Subaru uses a four or five character code to identify all of their engines.[1] As of August 2022 these are the engines presently in models sold by Subaru


Subaru EK engine

The late 1980s EK23, with three valves per cylinder

The EK series was an inline twin cylinder engine. Early versions were air-cooled two-stroke cycle, later replaced with water-cooled configurations in 1971. The engine was upgraded to a four-stroke SOHC in 1973 to meet Japanese Government emission regulations, using the SEEC emissions system (later SEEC-T), with an alloy block and head.[2]

The (Japanese: Subaru EK series) was used from 1958 until 1989 in most Kei car models.

Subaru EK engine summary
Cooling Stroke Name Displacement Bore × Stroke Output Compression Ratio Applications
Air Two EK31 356 cm3 (21.7 cu in) 61.5 mm × 60.0 mm (2.42 in × 2.36 in) 16 PS (12 kW; 16 hp) at 4,500 rpm May 1958Feb 1960 6.5:1 Subaru 360 (1958–68)
Sambar (1961–70)
18 PS (13 kW; 18 hp) at 4,700 rpm Feb 1960Jul 1964
20 PS (15 kW; 20 hp) at 5,000 rpm Jul 1964Aug 1968
EK51 423 cm3 (25.8 cu in) 67.0 mm × 60.0 mm (2.64 in × 2.36 in) 23 PS (17 kW; 23 hp) at 5,000 rpm Subaru 450 (MAIA) Japan & North America (1960–66)
EK32 356 cm3 (21.7 cu in) 61.5 mm × 60.0 mm (2.42 in × 2.36 in) 25 PS (18 kW; 25 hp) at 5,500 rpm Aug 19681970 7.5:1 Subaru 360 and 360 Young SS (1968-70)
36 PS (26 kW; 36 hp) at 7,000 rpm Nov 19681970
EK33 26 PS (19 kW; 26 hp) at 5,800 rpm R-2 Van K41, Sambar K55/K64 6.5:1 Subaru R-2 (1969–71)
Subaru Sambar (1970–73)
30 PS (22 kW; 30 hp) at 6,500 rpm R-2
36 PS (26 kW; 36 hp) at 7,000 rpm R-2 SS 7.5:1
32 PS (24 kW; 32 hp) at 6,500 rpm R-2 Sport Edition
Water EK34 28 PS (21 kW; 28 hp) at 5,500 rpm Sambar K71/K72/K81 6.5:1 Subaru R-2 1971.10-1972.07
Subaru Rex 1972.07-1973.10
Subaru Sambar 1973.02-1976.02
32 PS (24 kW; 32 hp) at 6,000 rpm R-2, Rex
35 PS (26 kW; 35 hp) at 6,500 rpm Rex TS
36 PS (26 kW; 36 hp) at 7,000 rpm R-2 GSS
37 PS (27 kW; 36 hp) at 6,500 rpm Rex GSR
Four EK21 358 cm3 (21.8 cu in) 66.0 mm × 52.4 mm (2.60 in × 2.06 in) 31 PS (23 kW; 31 hp) at 8,000 rpm Rex 73.10-75.12 9.5:1 Subaru Rex K22 1973.10–1976.05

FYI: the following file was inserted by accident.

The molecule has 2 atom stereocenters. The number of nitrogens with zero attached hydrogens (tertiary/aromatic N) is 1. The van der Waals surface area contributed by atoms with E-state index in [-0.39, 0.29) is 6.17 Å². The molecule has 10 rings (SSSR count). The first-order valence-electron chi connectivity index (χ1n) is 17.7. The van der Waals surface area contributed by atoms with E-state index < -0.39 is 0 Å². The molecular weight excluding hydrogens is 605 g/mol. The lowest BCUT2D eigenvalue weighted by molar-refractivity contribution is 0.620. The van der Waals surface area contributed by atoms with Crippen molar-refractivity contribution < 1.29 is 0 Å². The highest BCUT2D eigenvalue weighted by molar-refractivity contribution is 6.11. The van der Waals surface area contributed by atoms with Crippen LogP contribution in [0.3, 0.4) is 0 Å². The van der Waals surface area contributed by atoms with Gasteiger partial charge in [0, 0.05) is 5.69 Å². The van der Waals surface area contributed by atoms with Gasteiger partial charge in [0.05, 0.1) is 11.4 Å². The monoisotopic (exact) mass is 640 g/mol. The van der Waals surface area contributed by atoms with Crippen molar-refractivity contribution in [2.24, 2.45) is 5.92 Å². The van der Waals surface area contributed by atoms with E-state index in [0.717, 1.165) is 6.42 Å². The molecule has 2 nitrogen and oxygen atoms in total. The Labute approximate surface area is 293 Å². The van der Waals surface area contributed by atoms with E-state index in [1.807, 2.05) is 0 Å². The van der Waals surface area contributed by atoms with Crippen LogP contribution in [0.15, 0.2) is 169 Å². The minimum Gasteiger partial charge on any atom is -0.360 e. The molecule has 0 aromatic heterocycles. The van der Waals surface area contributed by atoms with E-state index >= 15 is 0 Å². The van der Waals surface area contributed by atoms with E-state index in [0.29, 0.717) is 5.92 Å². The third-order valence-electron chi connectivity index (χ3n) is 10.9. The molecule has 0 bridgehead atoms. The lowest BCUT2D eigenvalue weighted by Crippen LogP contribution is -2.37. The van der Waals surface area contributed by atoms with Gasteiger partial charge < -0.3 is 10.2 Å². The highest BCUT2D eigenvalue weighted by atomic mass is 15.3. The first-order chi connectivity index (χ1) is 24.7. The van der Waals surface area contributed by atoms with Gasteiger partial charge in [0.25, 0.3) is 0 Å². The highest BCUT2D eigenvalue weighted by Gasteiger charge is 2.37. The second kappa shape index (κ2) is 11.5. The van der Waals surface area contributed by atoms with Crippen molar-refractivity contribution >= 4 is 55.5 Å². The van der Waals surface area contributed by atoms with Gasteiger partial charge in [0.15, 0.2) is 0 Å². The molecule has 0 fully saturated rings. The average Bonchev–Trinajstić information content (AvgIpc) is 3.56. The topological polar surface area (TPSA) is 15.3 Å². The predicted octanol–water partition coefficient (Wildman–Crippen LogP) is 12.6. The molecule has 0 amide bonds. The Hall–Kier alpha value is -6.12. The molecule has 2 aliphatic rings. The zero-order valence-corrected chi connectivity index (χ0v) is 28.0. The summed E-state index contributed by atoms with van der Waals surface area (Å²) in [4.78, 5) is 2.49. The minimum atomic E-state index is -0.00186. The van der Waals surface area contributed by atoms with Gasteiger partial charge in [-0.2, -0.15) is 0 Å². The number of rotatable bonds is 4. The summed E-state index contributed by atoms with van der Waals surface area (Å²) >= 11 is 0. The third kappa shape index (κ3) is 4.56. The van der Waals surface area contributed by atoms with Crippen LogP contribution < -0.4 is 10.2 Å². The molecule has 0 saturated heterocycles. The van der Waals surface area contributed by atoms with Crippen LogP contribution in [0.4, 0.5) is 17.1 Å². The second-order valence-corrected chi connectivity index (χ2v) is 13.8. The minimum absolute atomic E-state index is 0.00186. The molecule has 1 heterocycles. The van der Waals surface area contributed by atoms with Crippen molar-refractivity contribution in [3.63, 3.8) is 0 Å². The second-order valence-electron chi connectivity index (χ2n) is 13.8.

Subaru Sambar 1976.02–1976.05
28 PS (21 kW; 28 hp) at 7,500 rpm Rex Van K42, Wagon K26, Rex sedan 75.12-76.05
EK22[a] 490 cm3 (30 cu in) 74.0 mm × 57.0 mm (2.91 in × 2.24 in) 28 PS (21 kW; 28 hp) Rex 5 Van K43, Sambar 5 K75/76/85 9.0:1 Subaru Rex 1976.05–1977.05
Subaru Sambar 5 1976.05–1977.03
31 PS (23 kW; 31 hp) at 6,500 rpm Rex 5 K23
EK23 (2V)[b] 544 cm3 (33.2 cu in) 76.0 mm × 60.0 mm (2.99 in × 2.36 in) 31 PS (23 kW; 31 hp) at 6,200 rpm Rex 8.5:1 Subaru Rex (1977.05–1989)
Subaru Sambar (1977–90)
28 PS (21 kW; 28 hp) at 6,200 rpm Rex Van, Sambar
31 PS (23 kW; 31 hp) at 6,000 rpm Rex 2nd gen & Rex Combi
30 PS (22 kW; 30 hp) at 6,000 rpm Rex 3rd gen
EK23 (3V)[c] 34 PS (25 kW; 34 hp) at 6,000 rpm Sambar 9.0:1 Subaru Rex Viki (1986–89)
Subaru Sambar (1989–90)
36 PS (26 kW; 36 hp) at 7,000 rpm Rex
EK23 (2V-T)[b][d] 41 PS (30 kW; 40 hp) at 6,000 rpm 8.5:1 Subaru Rex Combi (1983–86)
EK23 (3V)[c][d] 36 PS (26 kW; 36 hp) at 7,000 rpm 9.0:1 Subaru Rex VX (1986–89)
EK23 (SC)[c][e] 55 PS (40 kW; 54 hp) at 6,400 rpm Subaru Rex Supercharger (1988–89)
EK42[b] 665 cm3 (40.6 cu in) 78.0 mm × 69.6 mm (3.07 in × 2.74 in) 31 PS (23 kW; 31 hp) 700 9.5:1 Subaru Rex and Sambar/700 (export only, 1982–89)
37 PS (27 kW; 36 hp) at 6,400 rpm low octane version
35 PS (26 kW; 35 hp) at 6,400 rpm M70, Mini Jumbo, Sherpa (high octane version)
  1. ^ SEEC-T emissions system
  2. ^ a b c Two valves per cylinder
  3. ^ a b c Three valves per cylinder: two intake, one exhaust
  4. ^ a b Turbocharged: Hitachi-made, 36 mm turbines
  5. ^ Supercharged, water-cooled intercooler


The EF series engine is a liquid-cooled three-cylinder, four-stroke, with SOHC. It is not compliant with Japanese Government regulations concerning displacement of kei cars with a current maximum limit of 660 cc. The EF appeared while the EK was being replaced by the EN05.

Subaru EF-12 Engine

Subaru EF engine

SOHC 2V, 55 hp at 5,200 rpm 1984–1987 Subaru Justy

SOHC 3V, 66-73 hp 1987–1994 Subaru Justy


All of Subaru's four-cylinder engines (except the EN series) are liquid-cooled, horizontally opposed boxer four-strokes.

Subaru EA engine

The EA was used from 1966 until 1994 in most models. It is a basic two-valve-per-cylinder design with siamese ports, or one port that is directly next to another, and three main crankshaft main bearings. Engines with overhead camshafts were installed with two timing belts, whereas vehicles with overhead valves used timing gears exclusively.

Subaru EA82 Engine

Subaru EE engine (diesel)

Subaru EE20 (2008)

Subaru unveiled the world's first boxer diesel engine to be fitted in a passenger car at the Geneva Auto Show in 2007.[3] This 2.0L DOHC engine, designated the EE20,[4] has an output of 110 kW (150 PS; 150 hp) at 3600 rpm and develops 350 N⋅m (36 kg⋅m; 260 lb⋅ft) of torque at 1800 rpm,[5][6] with a redline of 4750 rpm.[7] The engine has a total displacement of 1,998 cc (122 cu in) from a square 86 mm × 86 mm (3.4 in × 3.4 in) bore x stroke with a compression ratio of 16.3:1 and uses five main bearings. The EE20 shares a bore pitch dimension and assembly line with the EZ30 at the Ooizumi Factory; compared to the contemporaneous gasoline EJ20, which has a similar displacement, the EE20 is 61.3 mm (2.41 in) shorter.[5]